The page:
Whether in burgundy or regular green, rubber trees will produce lots of oxygen—more than any other plant, in fact! In addition to producing oxygen and eliminating air toxins, the rubber tree effectively removes mold spores and bacteria from the air (by up to 60%). Fighting off mold and bacteria is part of the plant's defense mechanism to protect its soil.

Rubber trees filter toxins including:

- formaldehyde

Algonema Silver Bay Chinese Evergreen

Happy in any kind of lighting, these "Chinese evergreens" are known to increase productivity, concentration, and memory while also reducing stress and boosting mood. Chinese evergreens come in a wide variety of shades including pink, red, orange, yellow, and grey.

Chinese evergreens filter toxins including:

- benzene

- formaldehyde

- carbon monoxide

 - trichloroethylene

Spider Plant

Spider plants are gorgeous, sprawling greens that clean the air  and are pet-friendly! NASA's study found that spider plants were able to remove 95% of chemicals from the air in 24 hours.

Spider plants filter toxins including:

- carbon monoxide 

- benzene

- styrene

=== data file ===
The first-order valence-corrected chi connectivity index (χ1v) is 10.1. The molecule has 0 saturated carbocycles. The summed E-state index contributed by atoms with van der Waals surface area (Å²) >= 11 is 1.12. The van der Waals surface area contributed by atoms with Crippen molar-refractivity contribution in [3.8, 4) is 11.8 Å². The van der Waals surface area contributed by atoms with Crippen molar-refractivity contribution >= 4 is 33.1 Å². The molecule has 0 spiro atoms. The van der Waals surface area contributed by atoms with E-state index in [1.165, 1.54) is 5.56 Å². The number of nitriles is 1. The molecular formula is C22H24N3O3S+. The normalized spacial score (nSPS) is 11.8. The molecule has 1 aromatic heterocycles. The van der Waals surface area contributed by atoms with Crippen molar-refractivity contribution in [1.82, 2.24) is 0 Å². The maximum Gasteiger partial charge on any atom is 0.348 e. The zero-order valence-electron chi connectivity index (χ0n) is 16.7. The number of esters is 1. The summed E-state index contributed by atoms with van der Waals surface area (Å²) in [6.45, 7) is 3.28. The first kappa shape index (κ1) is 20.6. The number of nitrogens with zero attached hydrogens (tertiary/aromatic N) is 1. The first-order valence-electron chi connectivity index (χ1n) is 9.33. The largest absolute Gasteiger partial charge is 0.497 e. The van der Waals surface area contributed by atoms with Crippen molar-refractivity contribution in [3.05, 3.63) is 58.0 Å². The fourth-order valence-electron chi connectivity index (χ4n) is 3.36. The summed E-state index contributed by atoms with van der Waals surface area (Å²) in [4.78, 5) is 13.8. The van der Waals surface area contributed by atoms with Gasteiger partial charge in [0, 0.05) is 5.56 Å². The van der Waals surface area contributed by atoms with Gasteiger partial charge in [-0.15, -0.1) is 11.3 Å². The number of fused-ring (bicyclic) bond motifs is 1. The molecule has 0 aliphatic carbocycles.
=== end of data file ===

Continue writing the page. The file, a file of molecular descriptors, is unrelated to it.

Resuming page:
- formaldehyde

- xylene

 - toluene

Image: Unsplash

Snake plants are easy to grow and happy in all kinds of lighting situations. “They’re robust and statuesque, which means they don’t take up much room in terms of width, and they’re also one of the best air-purifying plants,” says Munoz.

Snake plants filter toxins including:

- benzene

- formaldehyde

- trichloroethylene 

Boston Fern

The feathery Boston fern is a great potted  or hanging plant. These plants can be grown outdoors in the fresh air as well, but they're typically found inside.

Boston ferns filter toxins including:

- formaldehyde

- xylene

Golden Pothos

This leafy vine can be hung in midair or set on a shelf to climb all the way across it. Also known as the Devil's Ivy, it grows steadily in low light or fluorescent light. It's one of the easiest plants out there to keep alive.

Golden pothos plants filter toxins including:

- toluene

- formaldehyde 

- xylene

- trichloroethene 

- benzene

Image: Unsplash